Dov Moran and Aryeh Mergi are recognized as the 2018 Flash Memory Summit (FMS) Lifetime Achievement Award (LAA) winners "for innovations including embedded flash for cell phones, flash file systems, and the USB flash drive."
SanDisk founder Eli Harari, the 2012 LAA recipient, said "Dov Moran and Aryeh Mergi pioneered and made history with a succession of ground-breaking flash memory products, early QLC technology, and very early use of NAND in place of NOR. This recognition is timely and very well deserved."
With inspiration from Intel's first flash products in 1988, Dov and Aryeh co-founded M-Systems in Israel in 1989 with the vision of building devices based on flash memory. Dov was CEO, and Aryeh was CTO and later also ran Marketing and Business Development.
Dov's numerous inventions at M-Systems include the 1993 DiskOnChip, whose design was adopted by Nokia for embedded flash in its cell phones. He also invented the 1999 DiskOnKey USB Flash Drive, a device whose design remains hugely popular today. Aryeh was the key driver in promoting TrueFFS, a Flash Translation Layer architecture that was adopted by Microsoft for an early flash file system. He also led the design effort for the Mobile DiskOnChip project for Nokia, and this product became the first embedded NAND SSD used in a cell phone.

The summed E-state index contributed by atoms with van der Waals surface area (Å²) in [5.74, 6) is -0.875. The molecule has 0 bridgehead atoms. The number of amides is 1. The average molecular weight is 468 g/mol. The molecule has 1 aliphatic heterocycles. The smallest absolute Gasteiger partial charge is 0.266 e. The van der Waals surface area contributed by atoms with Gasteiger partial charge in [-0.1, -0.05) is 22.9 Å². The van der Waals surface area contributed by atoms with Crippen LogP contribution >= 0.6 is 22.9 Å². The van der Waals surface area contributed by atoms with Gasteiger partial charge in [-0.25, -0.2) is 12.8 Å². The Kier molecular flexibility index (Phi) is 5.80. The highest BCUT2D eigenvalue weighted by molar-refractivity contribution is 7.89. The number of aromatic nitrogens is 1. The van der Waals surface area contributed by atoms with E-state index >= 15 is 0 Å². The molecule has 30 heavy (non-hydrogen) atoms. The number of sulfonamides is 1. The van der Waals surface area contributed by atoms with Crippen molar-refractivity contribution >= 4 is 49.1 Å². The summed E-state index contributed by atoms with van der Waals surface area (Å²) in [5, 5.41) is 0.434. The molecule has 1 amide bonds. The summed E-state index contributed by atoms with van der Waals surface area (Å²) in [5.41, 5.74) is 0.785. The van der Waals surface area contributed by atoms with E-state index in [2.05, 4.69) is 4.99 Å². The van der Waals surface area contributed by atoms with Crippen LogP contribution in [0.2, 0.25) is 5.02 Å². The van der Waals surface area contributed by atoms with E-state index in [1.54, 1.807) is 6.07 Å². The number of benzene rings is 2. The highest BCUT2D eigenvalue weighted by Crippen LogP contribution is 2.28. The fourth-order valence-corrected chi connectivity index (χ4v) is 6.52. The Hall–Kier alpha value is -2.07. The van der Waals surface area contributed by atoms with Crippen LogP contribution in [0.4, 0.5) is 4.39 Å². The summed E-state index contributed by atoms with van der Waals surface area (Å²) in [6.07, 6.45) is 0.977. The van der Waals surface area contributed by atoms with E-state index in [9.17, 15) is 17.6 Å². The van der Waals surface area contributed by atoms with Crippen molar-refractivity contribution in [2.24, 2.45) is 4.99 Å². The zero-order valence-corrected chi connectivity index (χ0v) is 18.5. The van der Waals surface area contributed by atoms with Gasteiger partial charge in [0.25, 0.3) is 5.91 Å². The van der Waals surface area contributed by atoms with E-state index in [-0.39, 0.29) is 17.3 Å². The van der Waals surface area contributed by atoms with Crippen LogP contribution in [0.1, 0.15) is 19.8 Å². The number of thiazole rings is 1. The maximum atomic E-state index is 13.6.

M-Systems introduced numerous other innovative products under the leadership of Dov and Aryeh, including flash-based SIM cards, smart USB drives, encrypted USB drives, very early 4-bit/cell NAND flash (now called QLC), and the software required to support flash in standard operating systems. They are both named inventors of numerous patents. SanDisk purchased the company in 2006, and Western Digital purchased SanDisk in 2016.
Dov Moran and Aryeh Mergi co-founded M-Systems in Israel on January 1, 1989 with the vision to build storage products based on flash memory. This was shortly after Intel's introduction of NOR flash products just months earlier by a team that received the first FMS LAA in 2011. Dov was CEO, and Aryeh was CTO and later also ran Marketing and Business Development.